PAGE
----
Saturday, February 19, 2011

Window on Eurasia: Russians Must Acknowledge that Muslims Made Russia Possible, Gainutdin Says

Paul Goble

Staunton, February 19 – The problems that exist between Orthodox Christians and Muslims in Russia will only be overcome when the former acknowledge that the latter have the right to call themselves “representatives of the Russian state and indigenous residents and to demand equal treatment,” the head of the Union of Muftis of Russia (SMR) says.

In an interview published in “Kommersant” today, Ravil Gainutdin points out that “Muslim peoples made possible the creation of the Russian state, that without Muslims there wouldn’t have been a Rus or a Russia and that in Russia [today] live more than 20 million Muslims” (

On paper, he adds, the Muslims of Russia have “never had such rights as [they] have today,” but there are problems because “many Orthodox consider that theirs is the majority and that Russia is an Orthodox country.” To which, he says, Muslims respond “No, Russia is both Orthodox and Islamic” and note that “if we Muslims had not helped organize the Russian [principalities], there wouldn’t have been a Russian state.”

But most of his interview is devoted to the situation within the Russian umma and especially to the organizational structure of the leading Muslim institutions there. After the end of the Soviet Union, he notes, the unified system that had existed collapses in a way that can only be described as “chaotic and not systematic.”

“In every republic and region of the Russian Federation,” Gainutdin continues, there began to be established local spiritual administrations.” As a result, at present, there are “more than 70” MSDs, often competing with one another in particular regions and working at cross purposes more generally.

Over the last 20 years, three “major centralized” MSD-type structures have assumed a prominent role, subordinating most but not all of the 70 others. These are Gainutdin’s own SMR, the Central MSD based in Ufa and led by Talgat Tajuddin, and the Coordinating Center of Muslims of the North Caucasus, with a headquarters in Cherkessk and led by Ismail Berdiyev.

A few months ago, Gainutdin says, “the powers” attempted to create a fourth structure alongside these, the Russian Association of Islamic Agreement (RAIS), a body that was intended not to help Muslims unite but rather to contribute to further divisions among “the already existing regional muftiates.”

“Unfortunately,” the mufti said, “the fate of the Muslim umma for a long time has not depended on the Muslims themselves” both organizationally and financially. “First in the Russian empire and then in the Soviet Union for the administration of the affairs of Muslims was created and preserved a system” which was intended to divide rather than unite the umma.

“Russia is the only country in the world among those countries of the traditional distribution of Islam where there is not a single leadership for Muslims,” a lack of unity that the followers of Islam suffer from and that they would like to overcome if and when that becomes possible.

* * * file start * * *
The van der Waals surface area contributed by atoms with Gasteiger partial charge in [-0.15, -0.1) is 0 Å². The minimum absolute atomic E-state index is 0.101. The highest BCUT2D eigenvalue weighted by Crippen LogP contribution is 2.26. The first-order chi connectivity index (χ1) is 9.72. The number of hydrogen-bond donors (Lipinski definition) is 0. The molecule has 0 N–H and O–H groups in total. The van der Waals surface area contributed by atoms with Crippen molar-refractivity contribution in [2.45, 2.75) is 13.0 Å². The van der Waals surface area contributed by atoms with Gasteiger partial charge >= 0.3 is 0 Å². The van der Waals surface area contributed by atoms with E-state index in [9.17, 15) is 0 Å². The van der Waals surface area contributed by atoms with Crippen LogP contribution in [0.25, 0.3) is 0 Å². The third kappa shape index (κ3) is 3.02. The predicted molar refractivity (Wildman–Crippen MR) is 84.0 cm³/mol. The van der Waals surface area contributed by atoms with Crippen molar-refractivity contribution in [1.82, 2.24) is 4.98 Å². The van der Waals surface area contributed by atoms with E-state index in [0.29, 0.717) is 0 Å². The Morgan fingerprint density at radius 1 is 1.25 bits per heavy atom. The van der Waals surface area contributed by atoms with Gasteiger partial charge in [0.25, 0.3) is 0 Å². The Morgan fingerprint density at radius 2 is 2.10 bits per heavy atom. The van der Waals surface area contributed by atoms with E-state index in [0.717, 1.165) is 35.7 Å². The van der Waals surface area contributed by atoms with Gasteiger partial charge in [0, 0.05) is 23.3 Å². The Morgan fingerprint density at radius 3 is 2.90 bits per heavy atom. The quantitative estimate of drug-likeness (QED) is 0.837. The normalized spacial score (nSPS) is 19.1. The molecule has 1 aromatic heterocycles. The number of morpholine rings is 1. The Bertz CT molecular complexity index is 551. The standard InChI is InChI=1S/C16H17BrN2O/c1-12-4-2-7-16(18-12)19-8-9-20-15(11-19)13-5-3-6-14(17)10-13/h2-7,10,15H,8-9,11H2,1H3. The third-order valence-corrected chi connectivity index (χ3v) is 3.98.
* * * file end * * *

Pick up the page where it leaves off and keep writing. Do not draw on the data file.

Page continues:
There have been various attempts at unification among the three main organizations, Gainutdin points out, and none of these three have backed away from talking about unity, even though that is difficult and even though the authorities, as they have done with the creation of the RAIS group, have thrown up roadblocks to the unity even they say they want.

Unfortunately, the Muslim groups cannot act independently because financing remains a problem, the SMR head said. First, these institutions lack the ability to finance themselves. Second, the waqfs have not yet been restored in sufficient number to ensure fiscal stability. Third, the government, being secular, cannot finance them directly.

And fourth, the funds that these groups had received from foreign Muslims in earlier times are now being funneled through a government-controlled Foundation for the Support of Islamic Science, Culture and Education, which gives the powers that be rather than the Muslims control over where such monies go.

Gainutdin adds that relations with the top leaders of the country, President Dmitry Medvedev and Prime Minister Vladimir Putin are quite good. They “very clearly know the mechanisms and ways of working with the MSDs. And Muslims of Russia always feel support from the side of the political leadership of the country.”

But the mufti says, “one must acknowledge that there are cases when this general line is not carried out locally.” Instead, there “the local leadership, at times functionaries of mid-rank, considers it possible to dictate to the leaders of Muslim organizations their actions with regard to internal issues of the umma.”

Among other things, Gainutdin was asked about Wahhabism. He acknowledges that that trend within Islam “exists” internationally and in Russia, adding that “Wahhabism in the form of terrorism is a harmful ideology which is spreading in the North Caucasus.” But it remains “only an ideology” until it “promotes force and the shedding of blood.”

And in a final comment, Gainutdin points out that “the majority of Russians do not have a sufficient understanding about what kind of a religion Islam is and are invariably surprised when they hear that Islam recognizes Jesus Christ and in general together with Christianity and Judaism is an Abrahamic religion and that the three have common roots.”

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